Pizza. The favorite food of many and consumed in the billions of slices each year all around the globe. While the pizza as we know it today was invented in Naples, Italy, the dish stems back thousands of years when early humans would add variety to their bread with an array of toppings and other ingredients. Despite the dishes popularity, most don’t know that the name pizza stems back to the first ever pizza delivery and party to a Catholic Bishop in the 10th century.

The first ever usage of the word “pizza” was found recorded in a document stored in the archives of the Cathedral of Saints Erasmus and Marciano and Santa Maria Assunta in Gaeta, Italy. The document, entitled codex diplomaticus cajtanus, was a rental agreement over the usage of a mill and its associated land that the Church owned at the time.

In the lease the son of Duke Marino II, Bernardo, had agreed to pay the Bishop of Gaeta in pizza for the usage of the mill.

“Every year on Christmas Day of the Lord, you and your heirs must be paid to us and our successors, by way of rent for the overwritten bishop and without recrimination twelve pizzas, shoulder pork and kidney, and similarly twelve pizzas, and a couple of chickens in the day of Holy Easter of Resurrection.”

The discovery of the document was detailed in a report by Giuseppe Nocca, food culture historian and instructor at the State Institute for Food and Catering Services and Hospitality Services in Formia, Italy. In his report, he set out to trace back the etymology of pizza throughout the ages. While the document was written in medieval Latin, the usage of pizza within it is one of the first ever uses of written vernacular Italian. Not only did the document record the first ever usage of pizza, it is also the first ever recorded pizza delivery and pizza party.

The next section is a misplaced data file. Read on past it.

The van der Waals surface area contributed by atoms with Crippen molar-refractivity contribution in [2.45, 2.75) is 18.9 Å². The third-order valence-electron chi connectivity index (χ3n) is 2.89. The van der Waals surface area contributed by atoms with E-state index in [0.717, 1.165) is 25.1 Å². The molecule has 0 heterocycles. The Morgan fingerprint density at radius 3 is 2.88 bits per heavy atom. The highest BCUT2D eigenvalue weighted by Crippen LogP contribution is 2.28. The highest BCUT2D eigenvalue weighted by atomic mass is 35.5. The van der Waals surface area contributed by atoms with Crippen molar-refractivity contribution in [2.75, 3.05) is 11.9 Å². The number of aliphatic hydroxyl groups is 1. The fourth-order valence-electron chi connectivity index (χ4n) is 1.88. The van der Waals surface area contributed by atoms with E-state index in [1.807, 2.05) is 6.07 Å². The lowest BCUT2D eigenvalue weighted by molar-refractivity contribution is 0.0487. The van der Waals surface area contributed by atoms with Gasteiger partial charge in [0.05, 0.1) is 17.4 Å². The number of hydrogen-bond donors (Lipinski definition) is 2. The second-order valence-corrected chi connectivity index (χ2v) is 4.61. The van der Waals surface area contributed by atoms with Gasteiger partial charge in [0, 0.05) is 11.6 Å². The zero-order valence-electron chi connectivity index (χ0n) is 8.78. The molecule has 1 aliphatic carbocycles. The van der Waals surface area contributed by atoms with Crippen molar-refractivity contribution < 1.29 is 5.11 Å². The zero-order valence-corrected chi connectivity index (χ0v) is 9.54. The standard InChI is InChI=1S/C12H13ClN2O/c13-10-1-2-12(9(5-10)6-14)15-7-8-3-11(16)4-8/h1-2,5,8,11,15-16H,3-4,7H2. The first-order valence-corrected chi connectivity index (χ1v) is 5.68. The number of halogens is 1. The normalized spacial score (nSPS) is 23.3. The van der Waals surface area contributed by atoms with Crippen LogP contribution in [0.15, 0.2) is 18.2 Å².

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  1. A group of parishioners from my former parish wanted to stay in touch, so we gather for pizza, sometimes preceded by Mass, on a regular basis. I’ve been joking that it’s the sacrament of pizza. I had no idea how appropriate that was!

    • A couple English-language reports point to an article La Repubblica, and it quotes the two words “doduodecim pizze” for the “twelve pizzas” – but I cannot find anything so far which links to Giuseppe Nocca paper, or even gives its citation details!

      Dr. Taylor Marshall writes, ‘Since the town of Gaeta at that time belonged to the Byzantine Empire, the Latinized word “pizze” is likely a corruption of the Greek “pitta” or “πίττα” – a reference to “flatbread.”’ But Keith Miller suggests, “This could just be a naturalised version of “pita”, a Byzantine Greek word for a small loaf, cake or pie, still used today to denote the little flatbreads we dunk in our hummus. In 997, Europeans, be they millers or archbishops, would still be strangers to the tomato for five centuries. Neapolitan pizza is first mentioned by name in the eighteenth century” though he also notes, “Another historian, Angelo Forgione, has already mentioned the codex cajtanus in his book Made in Naples; he also points out that Plato mentions something very much like pizza” – but I can only find that in Italian: Made in Naples. Come Napoli ha civilizzato l’Europa (e come continua a farlo).


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